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From the inaugural Global Champions Tour on Miami Beach to the Saut Hermès in Paris, the show jumping season has never looked this good.



The bar was raised in terms of wow factors when Scott Brash galloped away with the inaugural Longines GCT Grand Prix title aboard Hello Sanctos on the pristine Miami Beach.  Bassem Hassan Mohammed took silver with Palloubet D Halong, while Pieter Devos and Candy finished with bronze.

Throughout the April event, the venue was crowded with sunbathers and surfers who had come to watch world-class sport at its best while the VIP lounge was packed with personalities including   Elle -“The Body” – MacPherson, former New York mayor Michael Bloomberg, rock star Bruce Springsteen, HE Sheikh Joaan Al Thani and Miami Beach Mayor Philip Levine.


“I think this is a wonderful thing for Miami and for the economy of Miami. This could become like the Formula 1 is to Monaco and places like that not just the people who come to watch the show, the people who support it, the people who work in the hotels where we all stay, the restaurants. It is amazing the hard work that goes into this,” said Bloomberg who had come to watch his daughter, Georgina compete.



“Why does a mounted horse jump higher than if it were barebacked and without a rider? And why has man, alone and lightly dressed, still not achieved the height cleared by man and horse together?”



That course design has increasingly begun to equal set design was also evident at the Saut Hermès in Paris where the show jumping elite gathered the following week.  Five years ago, Hermès launched their show where the design of the course is as carefully planned as the maison’s window displays on Fbg. St-Honoré. Since then, the number of visually arresting competitions have multiplied while they also offer the sport on its ultimate level.


In more than one way, the sublime new heights are the result of the partnership behind man and horse.


“It is a pleasing fact that the mounted horse holds the world high jump record,” said Hermès CEO, Axel Dumas in his welcome note, refering to the horse named Huaso (1933-1961) ridden by the Chilean officer Alberto Larraguibel, who cleared a 2.47-metre bar in Viña del Mar, Chile, in 1949.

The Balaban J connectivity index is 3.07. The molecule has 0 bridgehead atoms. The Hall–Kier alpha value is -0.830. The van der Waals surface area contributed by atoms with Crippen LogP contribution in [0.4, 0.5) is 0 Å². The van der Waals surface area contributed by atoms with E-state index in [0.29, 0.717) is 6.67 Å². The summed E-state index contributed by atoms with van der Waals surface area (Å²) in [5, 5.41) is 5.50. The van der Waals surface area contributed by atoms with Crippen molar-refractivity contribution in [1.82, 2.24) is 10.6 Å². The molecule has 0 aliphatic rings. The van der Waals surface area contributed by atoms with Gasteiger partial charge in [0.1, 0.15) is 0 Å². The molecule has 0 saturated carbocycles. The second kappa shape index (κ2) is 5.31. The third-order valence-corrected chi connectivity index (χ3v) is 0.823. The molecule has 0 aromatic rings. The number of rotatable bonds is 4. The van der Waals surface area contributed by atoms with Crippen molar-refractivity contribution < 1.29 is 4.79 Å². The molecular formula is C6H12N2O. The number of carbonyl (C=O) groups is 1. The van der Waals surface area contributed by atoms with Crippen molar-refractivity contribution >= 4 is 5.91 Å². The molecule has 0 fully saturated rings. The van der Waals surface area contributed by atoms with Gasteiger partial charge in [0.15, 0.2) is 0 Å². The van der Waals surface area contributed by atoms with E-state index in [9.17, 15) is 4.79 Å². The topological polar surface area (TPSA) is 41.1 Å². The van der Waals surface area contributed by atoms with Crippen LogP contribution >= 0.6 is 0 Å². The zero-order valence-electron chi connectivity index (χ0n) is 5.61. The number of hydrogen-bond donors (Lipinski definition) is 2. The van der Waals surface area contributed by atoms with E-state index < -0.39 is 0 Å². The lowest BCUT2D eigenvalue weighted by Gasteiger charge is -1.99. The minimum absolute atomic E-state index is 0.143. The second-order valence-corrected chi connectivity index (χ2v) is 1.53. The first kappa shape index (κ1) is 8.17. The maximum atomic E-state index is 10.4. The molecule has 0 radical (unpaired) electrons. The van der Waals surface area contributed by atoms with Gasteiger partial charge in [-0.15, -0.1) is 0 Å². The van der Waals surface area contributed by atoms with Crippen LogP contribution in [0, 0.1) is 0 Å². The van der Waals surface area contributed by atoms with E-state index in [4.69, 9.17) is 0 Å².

“Following his feat, the horse was offered – and accepted – a life of freedom. No-one has tried to beat his record, reputed to put a horse’s health at risk. It is up to man to better it – if he can… In 1993, Cuban athlete Javier Sotomayor cleared a 2.45-metre bar in Salamanca, Spain.


Why does a mounted horse jump higher than if it were barebacked and without a rider? And why has man, alone and lightly dressed, still not achieved the height cleared by man and horse together?


Only two centimetres separate them, yet still the pairing of horse and rider holds out against the most gifted and determined of athletes. Without the use of a whip, riders succeed in lifting a horse weighing half a ton high in the air. It is nothing short of a miracle.


Between man and horse comes the tack made up of saddle, stirrups, a bridle, reins and bit. It plays a discreet but essential role in the execution of a jump. The correct weight, the right speed, rhythm in the approach, an ability to make oneself light, the animal’s confidence, and a multitude of secrets create the conditions that enable repeated jumps over a high bar. And as with every success involving an element of risk, one must achieve tension without contraction, and relaxation without loss of concentration.


The lesson is simple: the horse lifts the man as the man lifts the horse. “As will appear by this example…” to quote La Fontaine, who, like us, was rather fond of animals.




From the pristine beaches in Miami to the glass domed Grand Palais in Paris the show jumping elite are battling it out in pitoresque surroundings.




All photos © GCT and Hermès